After that fantastic victory in the second Test, one would be forgiven for painting a very rosy picture for Zimbabwe cricket. Indeed, one thought cricket in the country was on the upward swing. However, the sequence of events since then has left a very bad taste in the mouth for many of us. Whatever transpired off the field after that morale-boosting victory had a direct impact on our next two matches. To say the least, our performances have been nothing short of being diabolical. Many contentious issues concerning the future of cricket in this country have cropped up since then.
For the past few months, the Zimbabwe Cricket Union has given a Task Force the mandate to ensure full integration of cricket in this country by 2004. It's the composition of this Task Force, and the document it has presented, which has caused consternation among both the players and the public at large. This is not to say that all of it is nonsense. But certainly parts of it are totally unfeasible and unworkable. There was not a single player on its committee, and although it did consult the player's body, none of our thoughts were reflected in the document which was tabled. And now the Union has ratified it as the blueprint for all decisions concerning the future of cricket in this country. I only hope that sanity will eventually prevail and the authorities adopt a more realistic approach for the sake of cricket.
Indeed, the document has very much been a focal point. But it was the issue of selection that brought things to a head last week. Now, team composition is one issue which is always the talking point, no matter where in the world you are or what sport you play. However, when it is conditioned by politics and race, it becomes an untenable situation. The captain, coach and players were of the opinion that there was a lack of transparency and merit in selecting the national team. In fact, Heath Streak was particularly disappointed because he felt his views were not being given much attention—often after attending the selection meeting, he would find three to four changes in the final list of players. This is what happened for the first one-dayer against the West Indies.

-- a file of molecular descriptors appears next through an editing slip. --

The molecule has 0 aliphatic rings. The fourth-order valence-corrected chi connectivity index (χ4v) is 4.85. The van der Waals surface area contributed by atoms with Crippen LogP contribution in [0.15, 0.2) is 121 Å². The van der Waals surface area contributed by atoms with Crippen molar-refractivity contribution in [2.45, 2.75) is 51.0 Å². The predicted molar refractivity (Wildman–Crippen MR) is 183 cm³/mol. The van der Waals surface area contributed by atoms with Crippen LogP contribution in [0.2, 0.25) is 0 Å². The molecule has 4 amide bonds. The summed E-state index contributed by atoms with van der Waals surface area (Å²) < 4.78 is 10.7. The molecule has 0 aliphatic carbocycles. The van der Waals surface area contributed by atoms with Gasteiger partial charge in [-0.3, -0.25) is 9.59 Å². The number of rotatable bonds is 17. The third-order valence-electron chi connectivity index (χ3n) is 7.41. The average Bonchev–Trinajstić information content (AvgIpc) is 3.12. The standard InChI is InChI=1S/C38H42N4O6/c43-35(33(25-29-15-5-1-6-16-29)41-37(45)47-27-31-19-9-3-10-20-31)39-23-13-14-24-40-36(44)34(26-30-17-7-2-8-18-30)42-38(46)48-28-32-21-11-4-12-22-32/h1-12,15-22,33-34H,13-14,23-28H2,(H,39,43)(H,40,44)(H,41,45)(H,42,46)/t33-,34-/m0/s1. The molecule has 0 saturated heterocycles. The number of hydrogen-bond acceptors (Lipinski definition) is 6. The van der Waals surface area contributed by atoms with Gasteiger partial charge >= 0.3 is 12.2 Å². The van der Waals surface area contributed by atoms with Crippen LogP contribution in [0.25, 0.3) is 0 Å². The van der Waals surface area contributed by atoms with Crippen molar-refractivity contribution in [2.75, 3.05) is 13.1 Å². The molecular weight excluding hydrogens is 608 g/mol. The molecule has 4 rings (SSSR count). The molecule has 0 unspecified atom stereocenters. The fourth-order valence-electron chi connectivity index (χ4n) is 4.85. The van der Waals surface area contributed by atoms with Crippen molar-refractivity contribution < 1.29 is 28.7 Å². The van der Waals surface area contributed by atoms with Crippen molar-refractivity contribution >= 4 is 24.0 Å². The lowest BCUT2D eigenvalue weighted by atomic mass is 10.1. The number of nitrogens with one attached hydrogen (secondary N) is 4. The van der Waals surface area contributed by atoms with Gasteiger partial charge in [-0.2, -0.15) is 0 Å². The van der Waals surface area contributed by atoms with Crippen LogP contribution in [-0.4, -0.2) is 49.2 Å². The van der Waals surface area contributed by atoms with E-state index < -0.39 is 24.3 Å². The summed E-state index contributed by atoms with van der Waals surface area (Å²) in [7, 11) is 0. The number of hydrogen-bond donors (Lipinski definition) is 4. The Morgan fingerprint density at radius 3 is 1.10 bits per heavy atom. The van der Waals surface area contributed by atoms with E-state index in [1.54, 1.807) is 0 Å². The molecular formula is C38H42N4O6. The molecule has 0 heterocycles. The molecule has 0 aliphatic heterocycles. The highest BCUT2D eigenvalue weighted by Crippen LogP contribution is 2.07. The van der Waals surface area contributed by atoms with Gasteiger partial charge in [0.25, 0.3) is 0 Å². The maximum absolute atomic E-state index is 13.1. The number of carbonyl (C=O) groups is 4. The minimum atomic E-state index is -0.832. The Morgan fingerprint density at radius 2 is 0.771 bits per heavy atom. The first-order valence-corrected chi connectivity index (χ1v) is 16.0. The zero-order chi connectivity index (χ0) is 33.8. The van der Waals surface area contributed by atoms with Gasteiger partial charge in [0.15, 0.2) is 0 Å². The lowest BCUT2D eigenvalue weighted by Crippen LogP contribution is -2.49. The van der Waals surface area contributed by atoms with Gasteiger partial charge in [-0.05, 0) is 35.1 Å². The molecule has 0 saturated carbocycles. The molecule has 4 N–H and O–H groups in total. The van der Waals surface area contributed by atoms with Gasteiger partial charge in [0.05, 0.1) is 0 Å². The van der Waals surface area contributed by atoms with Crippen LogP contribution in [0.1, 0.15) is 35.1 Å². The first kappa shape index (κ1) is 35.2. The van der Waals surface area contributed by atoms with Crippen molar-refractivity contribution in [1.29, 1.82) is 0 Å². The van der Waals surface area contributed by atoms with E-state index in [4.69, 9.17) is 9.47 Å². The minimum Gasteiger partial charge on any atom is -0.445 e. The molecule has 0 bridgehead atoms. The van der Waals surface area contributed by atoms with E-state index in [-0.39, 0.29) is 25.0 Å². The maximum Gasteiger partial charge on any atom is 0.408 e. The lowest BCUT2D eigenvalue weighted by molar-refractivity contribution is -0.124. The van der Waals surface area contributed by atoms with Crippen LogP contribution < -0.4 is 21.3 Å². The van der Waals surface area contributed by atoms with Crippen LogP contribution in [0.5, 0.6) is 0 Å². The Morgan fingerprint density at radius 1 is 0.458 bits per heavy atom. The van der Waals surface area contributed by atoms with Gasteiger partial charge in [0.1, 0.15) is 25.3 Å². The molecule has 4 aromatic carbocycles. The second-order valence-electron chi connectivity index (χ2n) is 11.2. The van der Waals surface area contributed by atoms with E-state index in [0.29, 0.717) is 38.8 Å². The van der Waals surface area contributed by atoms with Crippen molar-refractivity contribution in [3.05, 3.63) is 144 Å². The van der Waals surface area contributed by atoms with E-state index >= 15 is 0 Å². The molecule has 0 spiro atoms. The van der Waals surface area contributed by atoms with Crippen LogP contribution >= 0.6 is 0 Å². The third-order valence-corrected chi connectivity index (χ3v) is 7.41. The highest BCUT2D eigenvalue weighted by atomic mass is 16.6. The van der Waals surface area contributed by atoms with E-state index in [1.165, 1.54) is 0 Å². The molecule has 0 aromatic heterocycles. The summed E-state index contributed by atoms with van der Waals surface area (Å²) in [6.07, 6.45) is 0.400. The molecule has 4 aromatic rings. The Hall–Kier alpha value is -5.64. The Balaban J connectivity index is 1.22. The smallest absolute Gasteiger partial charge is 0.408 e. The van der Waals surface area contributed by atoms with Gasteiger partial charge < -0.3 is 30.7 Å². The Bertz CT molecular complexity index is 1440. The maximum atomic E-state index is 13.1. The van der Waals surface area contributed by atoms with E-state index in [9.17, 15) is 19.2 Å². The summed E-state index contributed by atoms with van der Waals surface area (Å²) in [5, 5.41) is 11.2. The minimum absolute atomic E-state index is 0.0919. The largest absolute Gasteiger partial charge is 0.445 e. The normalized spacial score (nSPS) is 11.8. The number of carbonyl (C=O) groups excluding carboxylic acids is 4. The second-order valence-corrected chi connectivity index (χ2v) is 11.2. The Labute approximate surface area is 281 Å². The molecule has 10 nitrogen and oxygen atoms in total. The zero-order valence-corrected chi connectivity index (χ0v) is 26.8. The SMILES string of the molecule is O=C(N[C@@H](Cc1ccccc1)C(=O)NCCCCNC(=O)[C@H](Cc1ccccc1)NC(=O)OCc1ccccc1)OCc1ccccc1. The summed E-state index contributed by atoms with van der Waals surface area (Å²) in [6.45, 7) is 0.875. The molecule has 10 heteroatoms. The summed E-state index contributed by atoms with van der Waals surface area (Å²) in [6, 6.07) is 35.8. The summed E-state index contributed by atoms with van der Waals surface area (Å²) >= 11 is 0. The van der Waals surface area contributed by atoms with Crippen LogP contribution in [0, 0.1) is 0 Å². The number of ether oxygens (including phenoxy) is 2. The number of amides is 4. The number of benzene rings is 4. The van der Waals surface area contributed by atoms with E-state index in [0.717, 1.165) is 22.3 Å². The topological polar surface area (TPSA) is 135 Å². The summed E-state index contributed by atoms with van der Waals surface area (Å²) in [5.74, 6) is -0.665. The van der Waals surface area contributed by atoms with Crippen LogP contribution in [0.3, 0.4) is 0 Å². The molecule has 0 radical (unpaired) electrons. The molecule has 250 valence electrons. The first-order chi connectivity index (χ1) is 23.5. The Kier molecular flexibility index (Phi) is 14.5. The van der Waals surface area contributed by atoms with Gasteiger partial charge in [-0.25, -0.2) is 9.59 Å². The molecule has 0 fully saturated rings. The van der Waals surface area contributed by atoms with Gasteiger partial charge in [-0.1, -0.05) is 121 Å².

The captain, caught between the rock and a hard place, had reached the end of his tether trying to explain to certain players the reasons for their exclusion from the team. He submitted a letter to the Chief Executive demanding that the team be retracted and a fresh eleven announced with himself and the coach as the selectors. After prolonged talks, on the eve of the game, the Zimbabwe Cricket Union decided to stick to its decision—the original team, it said, would stand. This left Heath with no alternative but to resign on the morning of the game. It was indeed one of the saddest days for cricket in Zimbabwe and also for me as a professional cricketer. Grant Flower took over as stand-in captain for the toss, although we asked Heath to lead us on the field as a mark of support for him. The team played under protest as we were promised that a decision would be taken that same evening to resolve the situation. The next morning the Union's decision was communicated—Heath was made a selector along with the coach and he was also reinstated as the captain.
Since then, three of the selectors have resigned, stating that they are no longer needed and that the players have too much power. It is very difficult to focus on the game in these trying times. But we are professionals. We have our pride and respect for the game to spur us on, and as cricketers we are aware of our responsibilities on the field to carry the rich tradition of the game forward. Both the West Indies and India are looking good units at the moment and we realise we have to lift our game a notch or two to stay in contention for the title.
To conclude, I would like to state that these are indeed trying times for all of us. My only hope is that the decision-makers will act wisely to ensure that cricket is preserved and encouraged to flourish under the right conditions and in the right direction. Those with a passion for the game want to see cricket emerge as the winner, and I urge everybody to remember that "cricket is bigger than any one individual".
The former captain, now senior member of the Zimbabwean cricket team, writes for Outlook.
(Exclusive to Outlook, ©CricInfo.com)
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